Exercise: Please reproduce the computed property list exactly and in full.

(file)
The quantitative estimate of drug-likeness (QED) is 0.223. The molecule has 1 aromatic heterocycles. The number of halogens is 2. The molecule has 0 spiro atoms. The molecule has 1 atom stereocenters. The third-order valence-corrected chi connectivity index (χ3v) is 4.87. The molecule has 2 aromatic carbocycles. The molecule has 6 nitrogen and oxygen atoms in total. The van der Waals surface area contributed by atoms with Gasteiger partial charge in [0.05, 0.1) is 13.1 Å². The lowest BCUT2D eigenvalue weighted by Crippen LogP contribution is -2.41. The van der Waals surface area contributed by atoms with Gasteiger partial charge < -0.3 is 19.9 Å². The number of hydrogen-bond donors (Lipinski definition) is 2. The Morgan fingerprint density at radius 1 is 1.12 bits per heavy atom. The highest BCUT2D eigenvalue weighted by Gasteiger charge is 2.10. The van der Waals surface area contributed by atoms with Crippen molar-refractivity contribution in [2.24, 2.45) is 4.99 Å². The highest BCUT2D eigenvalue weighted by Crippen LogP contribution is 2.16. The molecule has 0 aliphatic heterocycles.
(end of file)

The quantitative estimate of drug-likeness (QED) is 0.223. The molecule has 1 aromatic heterocycles. The number of halogens is 2. The molecule has 0 spiro atoms. The molecule has 1 atom stereocenters. The third-order valence-corrected chi connectivity index (χ3v) is 4.87. The molecule has 2 aromatic carbocycles. The molecule has 6 nitrogen and oxygen atoms in total. The van der Waals surface area contributed by atoms with Gasteiger partial charge in [0.05, 0.1) is 13.1 Å². The lowest BCUT2D eigenvalue weighted by Crippen LogP contribution is -2.41. The van der Waals surface area contributed by atoms with Gasteiger partial charge < -0.3 is 19.9 Å². The number of hydrogen-bond donors (Lipinski definition) is 2. The Morgan fingerprint density at radius 1 is 1.12 bits per heavy atom. The highest BCUT2D eigenvalue weighted by Gasteiger charge is 2.10. The van der Waals surface area contributed by atoms with Crippen molar-refractivity contribution in [2.24, 2.45) is 4.99 Å². The highest BCUT2D eigenvalue weighted by Crippen LogP contribution is 2.16. The molecule has 0 aliphatic heterocycles.